This old house
Historic dwelling faces demolition
Somebody at City Hall screwed up, and Josh and Scott Hubbard are feeling the pain.
The Hubbards are Chico brothers who have stepped up to save a ramshackle 130-year-old cottage on Fifth Street near Ivy whose owner wants to build apartments on the site. (See “To save a house,” Newslines, Feb. 11.)
The dwelling, built in 1883, is the only remaining example of the Gothic revival style in Chico. The Hubbards want to move it to a parcel they own on Humboldt Avenue and restore it. Its owner will give them the house at no cost, but time is running short. He plans to start demolition this month.
When the Hubbards went to City Hall to find out how much they would have to pay in fees, they were told that, because the Humboldt Avenue lot once had a house on it, they would be given development-fee credits that would bring down their cost to $4,799.
That was good news for the brothers. The cost of moving and restoring the house, which is in poor but salvageable condition, is estimated at $200,000. If they had to pay much more in fees, the project would no longer be viable.
Then they learned that someone had made a mistake. There hadn’t been a house on the Humboldt Avenue lot after all, so they didn’t qualify for development-impact fee credits. The true cost: nearly $22,000.
Community Services Director Mark Wolfe said he didn’t know how the “miscommunication” occurred, but “obviously misinformation was shared, causing a rude awakening down the road.”
Adding insult to injury, the Hubbards learned that the fee credits would go to the house’s owner, who wants to put in apartments.
The Hubbards believe that, by restoring the old house, they are preserving a small but valuable part of Chico’s history. So on Tuesday (Aug. 2), Josh Hubbard came before the Chico City Council asking it to waive some of the fees.
Council members were unanimously sympathetic and applauded Hubbard for his historic-preservation effort, but, some asked, who’s going to pay its fees? The money would have to come out of the general fund, Mayor Mark Sorensen pointed out. The city would be “robbing Peter to pay Paul,” Vice Mayor Sean Morgan added.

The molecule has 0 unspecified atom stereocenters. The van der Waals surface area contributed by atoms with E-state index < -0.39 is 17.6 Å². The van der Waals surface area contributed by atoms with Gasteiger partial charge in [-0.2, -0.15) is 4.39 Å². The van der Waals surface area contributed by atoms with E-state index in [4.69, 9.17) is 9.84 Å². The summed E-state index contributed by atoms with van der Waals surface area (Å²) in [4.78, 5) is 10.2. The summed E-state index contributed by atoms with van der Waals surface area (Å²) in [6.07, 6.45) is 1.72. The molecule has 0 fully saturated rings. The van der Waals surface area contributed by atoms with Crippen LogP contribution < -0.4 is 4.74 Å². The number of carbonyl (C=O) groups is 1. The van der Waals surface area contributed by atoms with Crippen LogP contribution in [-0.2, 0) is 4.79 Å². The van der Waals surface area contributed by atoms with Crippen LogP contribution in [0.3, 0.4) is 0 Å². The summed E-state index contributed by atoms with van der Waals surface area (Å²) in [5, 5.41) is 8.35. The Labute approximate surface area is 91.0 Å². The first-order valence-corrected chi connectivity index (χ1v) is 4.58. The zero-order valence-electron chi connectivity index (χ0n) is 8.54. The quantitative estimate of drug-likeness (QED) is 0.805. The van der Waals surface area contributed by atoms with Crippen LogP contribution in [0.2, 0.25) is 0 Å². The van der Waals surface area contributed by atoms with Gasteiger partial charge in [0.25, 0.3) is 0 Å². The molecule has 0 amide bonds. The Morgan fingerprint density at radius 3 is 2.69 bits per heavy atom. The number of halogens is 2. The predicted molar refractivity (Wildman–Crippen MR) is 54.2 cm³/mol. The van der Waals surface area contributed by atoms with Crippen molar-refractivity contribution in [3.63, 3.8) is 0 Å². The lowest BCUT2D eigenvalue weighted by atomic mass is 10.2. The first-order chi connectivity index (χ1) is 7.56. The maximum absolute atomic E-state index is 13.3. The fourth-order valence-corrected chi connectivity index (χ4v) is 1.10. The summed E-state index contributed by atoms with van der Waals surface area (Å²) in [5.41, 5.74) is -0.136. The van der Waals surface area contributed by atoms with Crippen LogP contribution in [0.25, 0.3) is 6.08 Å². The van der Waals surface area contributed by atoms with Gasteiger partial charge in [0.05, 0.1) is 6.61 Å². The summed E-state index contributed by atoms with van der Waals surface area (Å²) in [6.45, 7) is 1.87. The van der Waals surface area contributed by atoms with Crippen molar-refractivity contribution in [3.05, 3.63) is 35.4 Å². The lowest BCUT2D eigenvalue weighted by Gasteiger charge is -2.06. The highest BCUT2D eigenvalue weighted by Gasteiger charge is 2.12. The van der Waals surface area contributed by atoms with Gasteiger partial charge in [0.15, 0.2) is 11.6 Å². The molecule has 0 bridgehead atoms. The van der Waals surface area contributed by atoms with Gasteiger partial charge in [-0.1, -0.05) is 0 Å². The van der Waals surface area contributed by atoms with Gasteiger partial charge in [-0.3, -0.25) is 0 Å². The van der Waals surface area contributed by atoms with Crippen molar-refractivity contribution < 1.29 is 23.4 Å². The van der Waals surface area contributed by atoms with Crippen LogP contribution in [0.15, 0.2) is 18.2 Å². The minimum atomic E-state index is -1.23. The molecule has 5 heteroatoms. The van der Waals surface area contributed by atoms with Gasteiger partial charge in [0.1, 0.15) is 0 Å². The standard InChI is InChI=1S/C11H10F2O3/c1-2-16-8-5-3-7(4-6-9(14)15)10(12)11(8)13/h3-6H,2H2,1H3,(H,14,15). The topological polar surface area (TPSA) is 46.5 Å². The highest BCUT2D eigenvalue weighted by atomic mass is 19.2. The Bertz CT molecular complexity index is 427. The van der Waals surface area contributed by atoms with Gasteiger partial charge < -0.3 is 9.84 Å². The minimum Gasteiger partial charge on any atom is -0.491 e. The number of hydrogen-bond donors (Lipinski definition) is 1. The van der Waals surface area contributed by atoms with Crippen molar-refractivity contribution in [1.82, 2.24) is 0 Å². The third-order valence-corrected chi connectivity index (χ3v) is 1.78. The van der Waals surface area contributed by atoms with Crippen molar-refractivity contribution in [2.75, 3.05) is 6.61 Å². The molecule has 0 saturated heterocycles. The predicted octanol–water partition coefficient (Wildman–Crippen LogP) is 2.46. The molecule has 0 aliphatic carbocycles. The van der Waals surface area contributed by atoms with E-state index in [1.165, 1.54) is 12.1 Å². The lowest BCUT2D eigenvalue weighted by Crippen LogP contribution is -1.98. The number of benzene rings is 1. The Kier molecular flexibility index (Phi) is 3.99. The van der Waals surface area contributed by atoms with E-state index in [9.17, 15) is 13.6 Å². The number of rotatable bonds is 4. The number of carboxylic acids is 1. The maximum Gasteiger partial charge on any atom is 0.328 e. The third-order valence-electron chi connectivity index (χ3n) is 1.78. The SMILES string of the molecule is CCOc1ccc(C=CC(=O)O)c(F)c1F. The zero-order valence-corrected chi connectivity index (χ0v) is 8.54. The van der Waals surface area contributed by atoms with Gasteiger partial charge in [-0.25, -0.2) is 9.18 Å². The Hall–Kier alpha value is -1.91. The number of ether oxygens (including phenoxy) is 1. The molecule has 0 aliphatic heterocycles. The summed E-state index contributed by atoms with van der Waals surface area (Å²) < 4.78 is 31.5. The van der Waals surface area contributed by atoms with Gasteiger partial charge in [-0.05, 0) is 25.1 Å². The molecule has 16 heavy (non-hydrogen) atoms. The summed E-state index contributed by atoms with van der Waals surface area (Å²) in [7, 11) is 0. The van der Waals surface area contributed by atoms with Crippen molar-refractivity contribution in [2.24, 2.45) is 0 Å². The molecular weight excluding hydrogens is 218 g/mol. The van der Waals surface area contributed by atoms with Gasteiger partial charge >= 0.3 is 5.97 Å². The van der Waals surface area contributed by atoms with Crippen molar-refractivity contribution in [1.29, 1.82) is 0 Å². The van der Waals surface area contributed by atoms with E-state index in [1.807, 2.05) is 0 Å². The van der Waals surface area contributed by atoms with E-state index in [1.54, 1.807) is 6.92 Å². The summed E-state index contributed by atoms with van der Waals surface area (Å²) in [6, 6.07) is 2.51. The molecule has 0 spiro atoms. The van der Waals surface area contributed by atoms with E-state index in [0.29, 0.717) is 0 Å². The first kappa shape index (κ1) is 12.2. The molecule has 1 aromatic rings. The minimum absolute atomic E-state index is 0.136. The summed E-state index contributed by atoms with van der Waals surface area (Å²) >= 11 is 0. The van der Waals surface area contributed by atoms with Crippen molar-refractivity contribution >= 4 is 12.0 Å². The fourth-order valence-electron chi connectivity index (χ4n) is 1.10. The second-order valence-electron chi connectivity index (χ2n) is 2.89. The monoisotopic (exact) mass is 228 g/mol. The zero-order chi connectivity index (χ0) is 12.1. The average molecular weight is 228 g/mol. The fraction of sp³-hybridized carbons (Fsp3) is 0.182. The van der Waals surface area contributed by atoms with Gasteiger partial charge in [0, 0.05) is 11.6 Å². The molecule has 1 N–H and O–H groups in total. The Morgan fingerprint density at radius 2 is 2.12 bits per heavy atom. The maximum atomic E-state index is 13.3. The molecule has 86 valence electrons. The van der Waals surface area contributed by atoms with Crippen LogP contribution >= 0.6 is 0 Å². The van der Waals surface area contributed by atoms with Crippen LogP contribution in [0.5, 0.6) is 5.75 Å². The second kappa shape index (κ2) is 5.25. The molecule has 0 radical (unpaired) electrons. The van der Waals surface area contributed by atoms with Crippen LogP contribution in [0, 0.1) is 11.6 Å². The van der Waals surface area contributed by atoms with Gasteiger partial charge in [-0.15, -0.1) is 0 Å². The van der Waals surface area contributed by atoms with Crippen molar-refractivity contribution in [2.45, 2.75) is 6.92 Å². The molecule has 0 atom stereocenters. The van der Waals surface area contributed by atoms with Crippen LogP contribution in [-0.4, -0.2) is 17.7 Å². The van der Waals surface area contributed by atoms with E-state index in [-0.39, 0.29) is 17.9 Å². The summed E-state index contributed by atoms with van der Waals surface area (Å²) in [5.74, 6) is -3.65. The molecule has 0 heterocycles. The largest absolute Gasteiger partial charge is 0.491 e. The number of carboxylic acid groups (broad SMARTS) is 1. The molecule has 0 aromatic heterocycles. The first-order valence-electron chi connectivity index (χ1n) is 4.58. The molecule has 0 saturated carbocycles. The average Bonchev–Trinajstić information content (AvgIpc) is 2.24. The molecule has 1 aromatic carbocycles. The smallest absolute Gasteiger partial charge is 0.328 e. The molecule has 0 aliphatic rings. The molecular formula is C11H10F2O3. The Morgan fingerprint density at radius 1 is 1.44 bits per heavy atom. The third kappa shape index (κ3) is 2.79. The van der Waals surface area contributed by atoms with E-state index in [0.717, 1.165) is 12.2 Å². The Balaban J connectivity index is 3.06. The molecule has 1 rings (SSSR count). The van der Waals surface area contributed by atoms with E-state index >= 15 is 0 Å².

Several citizens spoke in favor of waiving the fees, including John Gallardo and Paul Lieberum of the Chico Heritage Association. Calling what happened to the old house “demolition by neglect,” Lieberum said CHA would like the city to create tighter regulations and penalties for such inattention.
Even fiscal watchdog Stephanie Taber, ever on the lookout for misspent money, supported waiving all but $5,000 in fees.
For his part, Josh Hubbard was perplexed. Why is it, he asked, that when we move and restore a house that has paid for city services in the past, we have to pay development fees all over again? And why does the person who’s actually going to build new units, the current owner, get the fee credits?
Those are the rules, he was told. Too late to change them now.
Councilman Andrew Coolidge strongly urged his council colleagues to find some way to help out the Hubbards. “We need to save our history,” he said, lest we begin to “look faceless, like Roseville and Granite Bay.”
Sorensen said he hadn’t heard a good argument for why the city should pay the fees for a private developer. “If we approve this one, get ready for the flood” of others wanting fee waivers, he warned.
In the end, the council denied Coolidge’s motion to waive all but $5,000 of the fees. The vote was 2-5, with him and Councilwoman Ann Schwab in the minority. The council also voted unanimously to examine the feasibility of establishing a fee-credit policy for moving historic houses.
Councilwoman Tami Ritter then urged the Hubbards to set up a GoFundMe crowdfunding account and personally pledged $100 if they do so.